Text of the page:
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Here we are. And there is where we want to be. There’s a third player in this drama, of course: the obstacles—or at least gaps— that stand between here and there. Theories abound about what to do:

  • Meticulously plan how to get there from here, mapping each step of the way and taking every contingency into account.
  • Back-cast by imagining yourself standing in  the successful future and then reverse engineer the trajectory—from there to here, instead of from here to there. (A very useful strategy—thank you Bucky Fuller, Bill Perk and Karl-Henrik-Robert—when “there” seems impossible.)
  • Remove, go around or crush the obstacle. As though the problem was external.

In the realm of physical systems, of course, there are external obstacles—the fallen tree blocking the highway—that do need to be physically removed. But if one thing is clear to me from more than 20 years of helping companies build sustainability into their businesses, it’s that the physical, engineering, designing/making/moving stuff aspect of sustainability is the easy part. The real challenge is people. You and me. It’s getting—or, more accurately, enabling—human beings to show up differently, to think, feel and act differently. And to do it consistently, effectively creatively, generatively.

Again, theories abound:

  • Build on strengths, because that offers the greatest possibility of improvment.
  • Overcome weaknesses, since that will provide the biggest gain for a given effort.
  • Remove the internal obstacles to change, since there are, it seems, these things that hold us back, even when we most want to change.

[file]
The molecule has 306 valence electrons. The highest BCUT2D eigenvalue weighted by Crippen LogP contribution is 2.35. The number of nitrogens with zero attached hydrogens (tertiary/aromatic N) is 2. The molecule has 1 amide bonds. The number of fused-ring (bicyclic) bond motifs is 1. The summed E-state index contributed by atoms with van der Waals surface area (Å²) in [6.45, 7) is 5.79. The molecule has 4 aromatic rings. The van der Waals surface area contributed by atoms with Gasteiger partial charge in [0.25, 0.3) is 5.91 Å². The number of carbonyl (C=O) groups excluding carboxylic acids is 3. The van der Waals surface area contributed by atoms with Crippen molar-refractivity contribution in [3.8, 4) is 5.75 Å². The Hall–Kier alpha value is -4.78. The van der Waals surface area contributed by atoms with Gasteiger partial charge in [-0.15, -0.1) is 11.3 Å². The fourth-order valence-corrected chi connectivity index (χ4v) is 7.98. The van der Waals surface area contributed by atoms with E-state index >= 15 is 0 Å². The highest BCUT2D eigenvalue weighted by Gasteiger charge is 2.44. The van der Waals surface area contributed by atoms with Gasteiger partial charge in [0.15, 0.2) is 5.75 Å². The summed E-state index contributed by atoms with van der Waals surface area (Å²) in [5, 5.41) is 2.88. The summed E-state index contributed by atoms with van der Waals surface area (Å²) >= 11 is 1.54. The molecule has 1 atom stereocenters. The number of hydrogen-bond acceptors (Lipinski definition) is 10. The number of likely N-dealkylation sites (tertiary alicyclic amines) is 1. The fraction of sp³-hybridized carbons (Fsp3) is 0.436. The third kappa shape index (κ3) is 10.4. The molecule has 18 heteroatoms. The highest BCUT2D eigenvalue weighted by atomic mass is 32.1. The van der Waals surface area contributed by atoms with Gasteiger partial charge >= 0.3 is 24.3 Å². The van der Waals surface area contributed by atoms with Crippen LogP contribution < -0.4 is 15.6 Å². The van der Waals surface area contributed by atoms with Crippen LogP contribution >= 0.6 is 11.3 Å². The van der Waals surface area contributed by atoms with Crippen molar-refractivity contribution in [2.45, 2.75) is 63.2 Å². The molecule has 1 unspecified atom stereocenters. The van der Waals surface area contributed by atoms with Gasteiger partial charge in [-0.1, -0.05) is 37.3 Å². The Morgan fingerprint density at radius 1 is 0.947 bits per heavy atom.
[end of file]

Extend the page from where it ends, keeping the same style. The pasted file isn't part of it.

I’m lately exploring a very different but extraordinarily powerful approach—what Eckhart Tolle calls the power of now, or what executive coaches Bryan Franklin and Jennifer Russell call “accepting the present state.” What happens when you fully accept who you are and how you are now, when you accept that the history and experiences that brought you to where you are now—however painful, disappointing, wish-it-were-otherwise they may be—are both what is so, as well as fully constitutive of who you are now, of the self and capacities you appreciate as well as those you would change? What happens when you take a deep breath, release the familiar story, accept yourself—and your organization, and your colleagues—just as you are, and move freely and powerfully from there?

(A company is not a person, of course, nor is it a collection of people; as Gregory Bateson observed, it’s a collection of parts of people. So this model, like any other, must be applied with care. To be continued…)

I was deeply honored last month when I was inducted as inaugural member of the Sustainability Hall of Fame by the International Society of Sustainability Professionals — both for the honor itself, and for the company I shared. Here’s what I said (as best as I can remember) as I accepted the award from Marsha Willard: